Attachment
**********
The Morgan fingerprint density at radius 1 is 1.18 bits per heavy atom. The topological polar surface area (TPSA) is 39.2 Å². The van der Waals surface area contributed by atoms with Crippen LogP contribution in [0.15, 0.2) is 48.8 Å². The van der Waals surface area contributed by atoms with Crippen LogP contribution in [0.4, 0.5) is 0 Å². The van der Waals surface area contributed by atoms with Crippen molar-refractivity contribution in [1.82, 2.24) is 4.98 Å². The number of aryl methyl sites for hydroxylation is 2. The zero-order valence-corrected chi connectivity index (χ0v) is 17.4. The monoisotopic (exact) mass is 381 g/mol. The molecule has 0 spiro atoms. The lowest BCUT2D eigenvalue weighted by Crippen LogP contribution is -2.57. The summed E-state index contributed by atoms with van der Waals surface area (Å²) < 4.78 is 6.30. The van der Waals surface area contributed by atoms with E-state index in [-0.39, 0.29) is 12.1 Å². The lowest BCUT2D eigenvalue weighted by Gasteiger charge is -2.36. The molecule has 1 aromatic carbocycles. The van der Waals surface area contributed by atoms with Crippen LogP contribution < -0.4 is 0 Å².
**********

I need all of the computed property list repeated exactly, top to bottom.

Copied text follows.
The Morgan fingerprint density at radius 1 is 1.18 bits per heavy atom. The topological polar surface area (TPSA) is 39.2 Å². The van der Waals surface area contributed by atoms with Crippen LogP contribution in [0.15, 0.2) is 48.8 Å². The van der Waals surface area contributed by atoms with Crippen LogP contribution in [0.4, 0.5) is 0 Å². The van der Waals surface area contributed by atoms with Crippen molar-refractivity contribution in [1.82, 2.24) is 4.98 Å². The number of aryl methyl sites for hydroxylation is 2. The zero-order valence-corrected chi connectivity index (χ0v) is 17.4. The monoisotopic (exact) mass is 381 g/mol. The molecule has 0 spiro atoms. The lowest BCUT2D eigenvalue weighted by Crippen LogP contribution is -2.57. The summed E-state index contributed by atoms with van der Waals surface area (Å²) < 4.78 is 6.30. The van der Waals surface area contributed by atoms with E-state index in [-0.39, 0.29) is 12.1 Å². The lowest BCUT2D eigenvalue weighted by Gasteiger charge is -2.36. The molecule has 1 aromatic carbocycles. The van der Waals surface area contributed by atoms with Crippen LogP contribution < -0.4 is 0 Å².